ON BALANCE we feel that we have proved that perpetuation of indiscriminate punitive imprisonment costs the community demonstrably more in finances, and infinitely more in terms of human suffering and deterioration than any foreseeable expenses that could be involved in the implementation of the scientific approach through a fully professionalized staff.


Above: Two images from Page 376 of the report -- the headline referring to the Rikers bridge "currently under construction" and an architect rendering that depicts how the bridge would connect the island to Astoria, Queens.

The caption for the rendering reads, in part: "It will enable the department to concentrate its major institutions at this site . . .

"The location of the NYC Correctional Institutions for Women and the Adolescent Remand Shelter at Rikers Island [were] made possible through the bridge . . .The ferry service had been inadequate even for the existing institutions on Rikers Island."

The caption for the image left reads, in part: "The cost of the bridge will be amortized, it is estimated in less than ten years through the elimination of the cost of around- the- clock ferry service . . . ."

The caption for the image below reads, in part: "The new bridge foundation rapidly approaches the Rikers island side. . . ."

In our proposed Institute of the Behavioral Sciences whose groundwork we have laid in our Correction Center on Rikers Island during these years of our stewardship and whose unparalleled human laboratory will be our prison population, we shall look to the scientific approach to ferret out the roots of criminality, so that effective methods can be developed for eradication of those roots.

Scientific knowledge and methodology, teamed with education of the public whose understanding and co-operation we seek, are the ingredients which form our hope for the future of correctional effectiveness.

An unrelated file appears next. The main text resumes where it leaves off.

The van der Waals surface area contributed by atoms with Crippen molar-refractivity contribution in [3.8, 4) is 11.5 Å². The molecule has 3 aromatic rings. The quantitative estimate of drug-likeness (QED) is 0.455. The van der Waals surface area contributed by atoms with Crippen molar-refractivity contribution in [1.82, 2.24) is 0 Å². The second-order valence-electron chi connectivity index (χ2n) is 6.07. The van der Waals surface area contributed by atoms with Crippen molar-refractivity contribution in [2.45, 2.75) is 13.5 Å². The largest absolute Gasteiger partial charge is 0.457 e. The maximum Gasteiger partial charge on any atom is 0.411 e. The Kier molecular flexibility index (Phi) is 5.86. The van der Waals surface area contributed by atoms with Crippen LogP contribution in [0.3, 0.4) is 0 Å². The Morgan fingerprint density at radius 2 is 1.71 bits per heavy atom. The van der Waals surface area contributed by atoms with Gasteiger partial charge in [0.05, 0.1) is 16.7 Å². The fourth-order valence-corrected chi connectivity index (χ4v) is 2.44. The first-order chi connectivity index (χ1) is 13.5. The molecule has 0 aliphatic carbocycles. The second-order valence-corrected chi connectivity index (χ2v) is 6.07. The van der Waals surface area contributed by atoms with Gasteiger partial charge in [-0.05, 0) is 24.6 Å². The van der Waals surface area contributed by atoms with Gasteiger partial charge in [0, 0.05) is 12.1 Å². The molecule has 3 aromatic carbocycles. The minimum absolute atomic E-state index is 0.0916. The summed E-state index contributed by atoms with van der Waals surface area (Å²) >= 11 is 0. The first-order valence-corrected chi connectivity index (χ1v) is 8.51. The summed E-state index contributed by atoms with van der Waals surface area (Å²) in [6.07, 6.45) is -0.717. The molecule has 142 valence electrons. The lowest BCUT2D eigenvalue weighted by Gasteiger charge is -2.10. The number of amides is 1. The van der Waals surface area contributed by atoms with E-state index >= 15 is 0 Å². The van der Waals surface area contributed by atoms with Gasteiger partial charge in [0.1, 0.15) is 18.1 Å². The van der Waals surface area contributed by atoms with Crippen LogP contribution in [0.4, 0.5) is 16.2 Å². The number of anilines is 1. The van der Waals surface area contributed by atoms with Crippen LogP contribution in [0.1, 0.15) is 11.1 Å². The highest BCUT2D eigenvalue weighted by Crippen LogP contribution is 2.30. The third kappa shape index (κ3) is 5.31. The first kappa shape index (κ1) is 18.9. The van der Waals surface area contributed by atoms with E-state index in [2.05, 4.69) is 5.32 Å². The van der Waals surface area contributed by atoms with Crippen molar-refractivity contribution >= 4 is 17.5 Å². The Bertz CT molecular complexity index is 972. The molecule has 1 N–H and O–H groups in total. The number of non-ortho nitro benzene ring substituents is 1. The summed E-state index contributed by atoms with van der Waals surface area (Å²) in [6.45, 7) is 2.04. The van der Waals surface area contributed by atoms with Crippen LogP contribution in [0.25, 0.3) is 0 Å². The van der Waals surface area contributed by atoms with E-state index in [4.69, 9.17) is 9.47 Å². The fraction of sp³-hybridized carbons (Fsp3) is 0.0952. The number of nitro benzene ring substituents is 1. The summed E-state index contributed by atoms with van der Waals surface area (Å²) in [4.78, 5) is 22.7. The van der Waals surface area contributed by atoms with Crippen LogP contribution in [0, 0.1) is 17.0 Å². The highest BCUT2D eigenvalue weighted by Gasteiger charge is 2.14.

Now that we are finally off the ground after years of effort to involve the schools of higher learning in the professionalization of Correction now is the time to forge forward with full speed ahead to the firm establishment of our Institute of the Behavioral Science in the doctoral and advance areas.

It is our hope that this Institute once it is brought into corporate being, will master all the behavioral sciences into a full-scale and all-out effort to break through the impasse that humanity faces on so many fronts, and that now fills our correctional institutions to overflowing.

Rehabilitation of offenders has been our constant intent from the very beginning of our tenure. though all too often it has been hampered by the realities of budgetary and personnel shortages and of overcrowding that have plagued us from the very beginning and that have grown worse with the years, and by all the imponderables that can be included under the heading of traditionalism.

Our First Transmittal Letter, written after the grueling experiences of our first several months in 1954, contained an evaluation of the deplorable conditions that confronted this Administration on its assumption of duty, and detailed the essence of the rehabilitation program that we have been trying so hard to achieve during these twelve years of PROGRESS THROUGH CRISIS.

[In printed book, the Foreword text concludes here.]